New Hurdle Emerges As EU Leaders Urge Quarantine For UK Visitors

Munich Airport
Credit: Andreas Gebert/Getty Images

PARIS—European airlines are facing a further obstacle in the road to recovery as EU leaders step up calls for coordinated quarantine for arrivals from the UK, in a bid to limit the spread of the coronavirus delta variant. 

German Chancellor Angela Merkel, who has called for other European countries to follow Germany’s lead in requiring arrivals from the UK to quarantine, said June 24 at a summit in Brussels that she would push for a more coordinated approach, in particular when it came to arrivals from countries in which variants were spreading. 

French President Emmanuel Macron also said there should be coordination on opening borders to third countries.  

Coronavirus case numbers are on the rise in the UK, having fallen to a low level, with the increase in recent days blamed on the more transmissible delta variant of the coronavirus. Airlines just starting to see an improvement in traffic levels have criticized the new quarantine stance being put forward. 

“It makes absolutely no sense when we’ve fully vaccinated 60% of our population and we know the vaccines work against all known variants, including the delta variant,” a spokesman for industry group Airlines UK said.

European industry group Airlines For Europe (A4E) also weighed in. “The latest Council Recommendation on intra-EU travel was adopted just 10 days ago, proposing a common approach for Member States to lift travel restrictions and rely on the ECDC color-coded map to evaluate risk levels,” A4E said. “Together with our members, A4E has continuously called for better coordination and harmonization between Member States.” 

A4E described the spread of the delta variant as “worrying,” but argued that 34% of the EU population has been fully vaccinated and 57% have received one dose, referencing European CDC data. 

“This means that the most fragile populations are now protected,” A4E said. “In addition, the use of the Digital COVID Certificate (DCC) as of 1 July will ensure that most passengers traveling by air are either fully vaccinated, recovered or tested negative for COVID. Given we have already entered the summer holiday period, our plea to Member States is to take a risk-based approach and—to echo Chancellor Merkel, ‘finally coordinate their measures to ensure clarity for EU travelers.’”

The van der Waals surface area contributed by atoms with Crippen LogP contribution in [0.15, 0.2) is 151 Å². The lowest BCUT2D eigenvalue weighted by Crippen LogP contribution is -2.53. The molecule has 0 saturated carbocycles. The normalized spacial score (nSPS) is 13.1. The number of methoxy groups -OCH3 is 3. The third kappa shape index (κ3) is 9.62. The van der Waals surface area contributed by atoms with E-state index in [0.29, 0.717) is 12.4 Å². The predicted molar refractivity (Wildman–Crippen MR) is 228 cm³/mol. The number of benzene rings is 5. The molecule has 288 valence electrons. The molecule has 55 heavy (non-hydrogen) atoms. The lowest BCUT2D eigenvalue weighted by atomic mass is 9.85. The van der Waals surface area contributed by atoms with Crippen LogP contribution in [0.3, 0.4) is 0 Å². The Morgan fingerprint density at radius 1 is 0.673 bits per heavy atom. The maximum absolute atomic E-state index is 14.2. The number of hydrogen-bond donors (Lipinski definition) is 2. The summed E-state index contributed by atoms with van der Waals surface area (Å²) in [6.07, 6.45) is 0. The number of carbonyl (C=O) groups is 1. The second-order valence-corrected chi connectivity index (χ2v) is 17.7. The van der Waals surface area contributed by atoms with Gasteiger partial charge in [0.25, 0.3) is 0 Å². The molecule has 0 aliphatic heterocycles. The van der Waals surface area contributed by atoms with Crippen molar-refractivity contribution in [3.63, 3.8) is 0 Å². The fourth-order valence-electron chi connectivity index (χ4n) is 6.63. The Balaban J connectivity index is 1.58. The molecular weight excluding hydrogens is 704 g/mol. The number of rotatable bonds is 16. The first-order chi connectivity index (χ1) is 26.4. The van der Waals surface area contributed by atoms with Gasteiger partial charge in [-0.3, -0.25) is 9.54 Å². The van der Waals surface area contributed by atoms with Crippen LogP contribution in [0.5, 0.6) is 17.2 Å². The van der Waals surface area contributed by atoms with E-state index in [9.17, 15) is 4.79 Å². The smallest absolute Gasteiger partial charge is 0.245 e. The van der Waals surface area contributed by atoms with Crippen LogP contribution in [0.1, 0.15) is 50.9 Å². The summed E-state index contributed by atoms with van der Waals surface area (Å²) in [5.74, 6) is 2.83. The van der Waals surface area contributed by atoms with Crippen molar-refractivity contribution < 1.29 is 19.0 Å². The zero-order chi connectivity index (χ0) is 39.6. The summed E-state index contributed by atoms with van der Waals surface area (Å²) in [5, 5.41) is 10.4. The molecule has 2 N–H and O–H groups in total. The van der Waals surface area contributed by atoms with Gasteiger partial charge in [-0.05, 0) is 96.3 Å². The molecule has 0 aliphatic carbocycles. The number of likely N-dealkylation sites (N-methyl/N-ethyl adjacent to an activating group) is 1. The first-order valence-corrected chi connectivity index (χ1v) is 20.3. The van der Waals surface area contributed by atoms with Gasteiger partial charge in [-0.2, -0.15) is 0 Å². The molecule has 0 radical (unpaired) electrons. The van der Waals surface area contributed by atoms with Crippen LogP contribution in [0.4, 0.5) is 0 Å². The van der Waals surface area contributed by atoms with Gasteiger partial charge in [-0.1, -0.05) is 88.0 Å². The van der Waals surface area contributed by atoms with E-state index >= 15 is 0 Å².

The leaders’ calls come as Eurocontrol figures released June 24 showed the recovery progressing, with traffic at 52% of 2019 levels over the preceding seven days. The network manager said 18,094 flights operated June 23, 51% of 2019 levels, with a 16% increase over two weeks.  

The UK government made some changes to COVID-19 restrictions on overseas flights June 24, in a move that the industry criticized heavily for not going far enough. Malta was added to the “green list” of countries to which UK travelers can travel without a quarantine period on their return. 

The UK did not take the decision, much hoped-for by airlines, to relax travel restrictions between the U.S. and UK.  

Madeira, the Balearic Islands and some Caribbean destinations were also placed on the “green watchlist,” of countries at risk of moving from green to amber status if COVID-19 rates start to rise.  

The UK did not relax restrictions between the U.S. and the UK, a step airlines have been urging for some time after successful vaccination programs in both countries.  

Ryanair said the UK travel announcement was “a small step in the right direction ... but not enough for a country where over 60% of the adult population is now fully vaccinated.”

Helen Massy-Beresford

Based in Paris, Helen Massy-Beresford covers European and Middle Eastern airlines, the European Commission’s air transport policy and the air cargo industry for Aviation Week & Space Technology and Aviation Daily.